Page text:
- Make a list of your family and friends. Invite them over and tell them your plans for school. Share your passion for massage therapy, and why you think this program will set you up for success after graduation.
- Talk with them individually and make the ask for funds.
- Set the terms for repayment – including interest at 4 – 8 percent
- Look into a peer-to-peer lending program (such as Prosper, Kiva or Lending Club) to manage the loans. You make one payment a month, and the program disperses the funds equally.
- Loan yourself money from your 401k / retirement fund
- This is how I funded my education. We took the funds out of my husbands 401k plan, and then paid it back over the course of a couple of years, with interest. When it was paid off, it was as if he hadn’t taken the money out at all.
- Bank loan
- When talking to a bank, make sure you use “personal loan” rather than student loan. The distinction is important. Student loans come from the federal financial aid program, and since Bodymechanics School is not federally accredited, it won’t cover our school. A personal loan to cover the full massage school tuition of $13,188 + additional expenses such as massage table and books would get you off to a great start. This loan would be similar to buying a car.
- Finance directly with Bodymechanics School of Myotherapy & Massage
- One thing I dislike is when money gets in the way of helping someone reach their massage therapy goals. Its a great thing when the student and I come to terms on an in-house repayment plan. Many students over the years have enjoyed easy terms that have extended out up to 3 years to repay school tuition.
- If this is something you are considering for our Tumwater or Vancouver massage school locations, pick up the phone and call us at (360) 350-0015 and lets talk.
- You can also look at more options on our Tuition and Fees page
- Check with your employer for education benefit dollars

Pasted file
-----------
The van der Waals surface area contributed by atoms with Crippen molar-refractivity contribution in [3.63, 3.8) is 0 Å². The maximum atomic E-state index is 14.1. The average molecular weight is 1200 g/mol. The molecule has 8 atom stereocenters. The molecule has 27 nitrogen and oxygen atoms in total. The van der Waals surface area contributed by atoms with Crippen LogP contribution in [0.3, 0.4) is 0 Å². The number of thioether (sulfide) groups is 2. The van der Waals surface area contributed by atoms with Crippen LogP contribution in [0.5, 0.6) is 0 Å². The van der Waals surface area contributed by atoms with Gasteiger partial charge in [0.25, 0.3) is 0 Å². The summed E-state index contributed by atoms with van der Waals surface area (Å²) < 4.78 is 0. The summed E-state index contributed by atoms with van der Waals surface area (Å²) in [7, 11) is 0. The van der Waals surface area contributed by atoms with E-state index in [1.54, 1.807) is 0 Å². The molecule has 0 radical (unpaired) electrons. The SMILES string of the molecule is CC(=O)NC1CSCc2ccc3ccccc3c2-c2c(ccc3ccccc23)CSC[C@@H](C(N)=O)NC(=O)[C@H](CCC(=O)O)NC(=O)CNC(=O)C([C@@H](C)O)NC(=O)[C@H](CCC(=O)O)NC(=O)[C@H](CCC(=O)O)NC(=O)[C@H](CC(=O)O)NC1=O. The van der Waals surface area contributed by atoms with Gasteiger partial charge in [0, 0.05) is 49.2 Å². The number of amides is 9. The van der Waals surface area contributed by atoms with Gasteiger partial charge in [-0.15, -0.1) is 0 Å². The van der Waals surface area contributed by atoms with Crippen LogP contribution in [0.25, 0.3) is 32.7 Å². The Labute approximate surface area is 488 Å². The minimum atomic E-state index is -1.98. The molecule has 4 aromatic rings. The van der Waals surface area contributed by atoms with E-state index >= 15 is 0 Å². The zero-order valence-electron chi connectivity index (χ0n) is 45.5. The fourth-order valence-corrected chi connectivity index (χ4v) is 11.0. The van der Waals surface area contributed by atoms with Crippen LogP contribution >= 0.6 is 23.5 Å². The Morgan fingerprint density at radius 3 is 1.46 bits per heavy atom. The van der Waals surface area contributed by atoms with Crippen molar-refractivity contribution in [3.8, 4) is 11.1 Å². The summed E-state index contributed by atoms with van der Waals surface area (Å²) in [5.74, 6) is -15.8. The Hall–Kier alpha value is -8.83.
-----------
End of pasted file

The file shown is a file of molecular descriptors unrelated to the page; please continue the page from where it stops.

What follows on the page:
- Many places offer incentives to employees to further their education. You won’t know if you don’t ask. We have had some chiropractic offices and smaller clinics pay for student tuition to help – and well, to pay it forward. They gain a grateful employee and can trust that the education will meet their office needs.
- Worker retraining programs / WorkSource
- If you are coming out of a declining industry, check in with state programs that help displaced workers. Massage therapy is an in-demand job in most counties in Washington State. Even if it is not deemed as “in-demand” it’s not an automatic no. Often, they want to know that there is demand and will have you go out and look for potential employers who would sign off that they are looking for a massage therapist. Judging from the hundreds of massage job postings and requests that we see each week, it is definitely in-demand.
- If you are coming in to the work force for the first time in a long time, or maybe you have a low paying job, but also have a family to support – there may be state dollars to help fund your education. Check in with your local WorkSource office. We’ve had many moms get funding for massage school.
- BONUS! GI Bill
- We are eligible to accept the GI Bill (all programs) and work nicely with many veterans who desire a career helping people.
Thank you for reading 7 Creative Ways To Pay for Massage School. I hope that one of these ideas sparks your creative thinking and that you can make it work. More than anything, your goal to become a massage therapist is the most important decision right now. So, lets make it happen.
Committed to your success
Shari Aldrich, LMT
Bodymechanics School of Myotherapy & Massage